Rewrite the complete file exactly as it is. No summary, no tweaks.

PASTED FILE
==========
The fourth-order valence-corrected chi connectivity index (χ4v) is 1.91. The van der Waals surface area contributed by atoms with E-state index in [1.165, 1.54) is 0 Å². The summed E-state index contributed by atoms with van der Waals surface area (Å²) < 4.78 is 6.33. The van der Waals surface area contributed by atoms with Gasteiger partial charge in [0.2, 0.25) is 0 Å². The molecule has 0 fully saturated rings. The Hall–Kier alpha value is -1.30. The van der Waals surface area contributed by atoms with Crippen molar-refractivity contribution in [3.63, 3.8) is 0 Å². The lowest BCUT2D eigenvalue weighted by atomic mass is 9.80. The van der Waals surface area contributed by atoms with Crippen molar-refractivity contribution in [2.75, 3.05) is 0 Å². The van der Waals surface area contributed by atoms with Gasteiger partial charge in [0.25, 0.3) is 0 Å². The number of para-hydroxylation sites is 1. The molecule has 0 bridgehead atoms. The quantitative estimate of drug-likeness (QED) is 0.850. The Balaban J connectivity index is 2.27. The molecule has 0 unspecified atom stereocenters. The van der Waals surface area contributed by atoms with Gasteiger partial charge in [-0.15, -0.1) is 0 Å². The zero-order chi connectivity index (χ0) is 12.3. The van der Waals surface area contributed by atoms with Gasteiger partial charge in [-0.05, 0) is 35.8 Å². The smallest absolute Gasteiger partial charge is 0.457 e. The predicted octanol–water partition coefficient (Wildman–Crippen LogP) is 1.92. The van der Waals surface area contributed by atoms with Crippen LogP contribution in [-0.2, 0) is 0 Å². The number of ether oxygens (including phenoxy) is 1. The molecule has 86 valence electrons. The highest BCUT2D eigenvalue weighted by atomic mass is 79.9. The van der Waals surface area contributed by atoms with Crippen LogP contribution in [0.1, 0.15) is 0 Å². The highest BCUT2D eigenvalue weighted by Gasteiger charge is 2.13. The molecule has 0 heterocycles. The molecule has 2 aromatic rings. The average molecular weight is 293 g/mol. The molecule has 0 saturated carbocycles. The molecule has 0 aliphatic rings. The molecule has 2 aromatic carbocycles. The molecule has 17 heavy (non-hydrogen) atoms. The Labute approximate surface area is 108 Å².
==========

The fourth-order valence-corrected chi connectivity index (χ4v) is 1.91. The van der Waals surface area contributed by atoms with E-state index in [1.165, 1.54) is 0 Å². The summed E-state index contributed by atoms with van der Waals surface area (Å²) < 4.78 is 6.33. The van der Waals surface area contributed by atoms with Gasteiger partial charge in [0.2, 0.25) is 0 Å². The molecule has 0 fully saturated rings. The Hall–Kier alpha value is -1.30. The van der Waals surface area contributed by atoms with Crippen molar-refractivity contribution in [3.63, 3.8) is 0 Å². The lowest BCUT2D eigenvalue weighted by atomic mass is 9.80. The van der Waals surface area contributed by atoms with Crippen molar-refractivity contribution in [2.75, 3.05) is 0 Å². The van der Waals surface area contributed by atoms with Gasteiger partial charge in [0.25, 0.3) is 0 Å². The number of para-hydroxylation sites is 1. The molecule has 0 bridgehead atoms. The quantitative estimate of drug-likeness (QED) is 0.850. The Balaban J connectivity index is 2.27. The molecule has 0 unspecified atom stereocenters. The van der Waals surface area contributed by atoms with Gasteiger partial charge in [-0.15, -0.1) is 0 Å². The zero-order chi connectivity index (χ0) is 12.3. The van der Waals surface area contributed by atoms with Gasteiger partial charge in [-0.05, 0) is 35.8 Å². The smallest absolute Gasteiger partial charge is 0.457 e. The predicted octanol–water partition coefficient (Wildman–Crippen LogP) is 1.92. The van der Waals surface area contributed by atoms with Crippen LogP contribution in [-0.2, 0) is 0 Å². The number of ether oxygens (including phenoxy) is 1. The molecule has 86 valence electrons. The highest BCUT2D eigenvalue weighted by atomic mass is 79.9. The van der Waals surface area contributed by atoms with Crippen LogP contribution in [0.1, 0.15) is 0 Å². The highest BCUT2D eigenvalue weighted by Gasteiger charge is 2.13. The molecule has 0 heterocycles. The molecule has 2 aromatic rings. The average molecular weight is 293 g/mol. The molecule has 0 saturated carbocycles. The molecule has 0 aliphatic rings. The molecule has 2 aromatic carbocycles. The molecule has 17 heavy (non-hydrogen) atoms. The Labute approximate surface area is 108 Å².